]Unused prescription drugs, such as opioids, that sit in many bathroom medicine cabinets pose a danger, since they can be used by young people experimenting with dangerous drugs or by visitors with addictions.
That’s why efforts are underway at both the state and federal levels that would make it easier for New Jerseyans to throw out unneeded drugs.
A bill A-2859/S-2369 — part of the broader effort to combat prescription-drug abuse — would make permanent a state-run pilot program to collect unused prescriptions.
The program, Project Medicine Drop, has been in place for four years. It lets people use drop boxes in place at local police departments, as well as other state, county and municipal law-enforcement facilities. The legislation would also require the state to provide additional drop boxes at the offices of other interested agencies as funding becomes available.
At the same time, the federal Drug Enforcement Administration has rolled out new regulations that allow hospitals, pharmacies and other healthcare facilities to collect and dispose of unused prescriptions.
The state bill became the first in a package of legislation aimed at curbing drug overdoses to win passage by either house of the Legislature, as the Assembly passed it in a bipartisan 68-to-4 vote last week.
Under the bill, any police department that doesn’t have a receptacle would be required to post a public notice saying where the nearest drop-off container is located. In addition, the state would be required to continue to maintain an updated list on its website of all of the drop-off locations. The website currently lists 77 locations, including at least one location available 24 hours per day, seven days per week, in each county.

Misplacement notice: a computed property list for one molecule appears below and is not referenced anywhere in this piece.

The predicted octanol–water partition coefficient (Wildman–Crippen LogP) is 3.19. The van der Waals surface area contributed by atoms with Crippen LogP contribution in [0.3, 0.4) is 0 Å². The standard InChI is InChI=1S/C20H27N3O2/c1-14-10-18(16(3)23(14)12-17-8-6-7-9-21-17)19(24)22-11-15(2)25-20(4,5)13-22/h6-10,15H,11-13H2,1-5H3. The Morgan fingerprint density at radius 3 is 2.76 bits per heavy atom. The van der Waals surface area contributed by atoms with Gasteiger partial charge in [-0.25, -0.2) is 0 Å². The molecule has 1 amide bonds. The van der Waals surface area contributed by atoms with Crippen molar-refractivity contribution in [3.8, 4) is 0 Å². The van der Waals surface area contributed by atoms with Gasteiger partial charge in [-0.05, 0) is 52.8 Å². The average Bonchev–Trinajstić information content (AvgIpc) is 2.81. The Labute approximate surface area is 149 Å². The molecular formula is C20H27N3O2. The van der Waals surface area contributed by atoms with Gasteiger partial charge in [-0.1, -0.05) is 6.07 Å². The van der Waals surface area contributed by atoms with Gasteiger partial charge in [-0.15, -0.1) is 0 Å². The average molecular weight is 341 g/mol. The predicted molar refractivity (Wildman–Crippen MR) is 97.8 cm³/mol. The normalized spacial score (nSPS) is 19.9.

Angelo Valente, executive director for the nonprofit Partnership for a Drug-Free New Jersey, said that an online map of drug drop-off locations in the state has drawn 100,000 visitors since Project Medicine Drop was launched. He pledged that his organization would continue to publicize the program as the number of drop-off locations increases.
The measure has drawn broad support from state healthcare groups, including doctor, insurance and hospital associations, as well as mental-health and addiction care providers and advocates.
Sen. Robert W. Singer (R-Monmouth and Ocean) expressed frustration that some people continue to dump unused prescriptions down their toilets. Singer said he would like to see the state publicize the environmental health consequences of the practice.
“It really is a very ill-advised situation, because this does affect the quality of water,” said Singer, who as chairman of the Lakewood Municipal Utilities Authority oversees his town’s water and sewer services.
Assembly sponsor Daniel R. Benson (D-Mercer and Middlesex) cited the rising toll of drug addiction among young people in explaining his support for the measure.
“Unfortunately, there are a number of ways to access these types of drugs, but studies show that in many cases access begins at home with unsecured prescriptions,” he said in a statement.
Assemblyman Erik Peterson (R-Hunterdon, Somerset and Warren) was one of the four Assembly members to vote against the bill. While he said he supported the program, he was concerned about the potential impact on the state budget of requiring the state to fund the drop boxes.
However, the bill only requires the state to pay for the receptacles — which cost $890 each — as funding is made available.
Along with the legislative package, other regulatory efforts are underway to prevent drug addiction.
The DEA recently announced new regulations implementing a 2010 federal law promoting safe disposal of prescriptions. Prior to the law, healthcare providers weren’t permitted to accept unused prescriptions; now they will be able to collect these drugs for disposal.
The DEA also recently reclassified hydrocodone as a Schedule II controlled substance, which prohibits pharmacies from refilling prescriptions for frequently misused drugs like Vicodin.
In addition, state regulators are requiring new prescription “blanks” — the forms used for prescriptions — with additional security features, such as ink that changes colors, microscopic print that is illegible when photocopied and a unique barcode that will be used with the New Jersey Prescription Monitoring Program, which tracks all sales of prescriptions for dangerous drugs.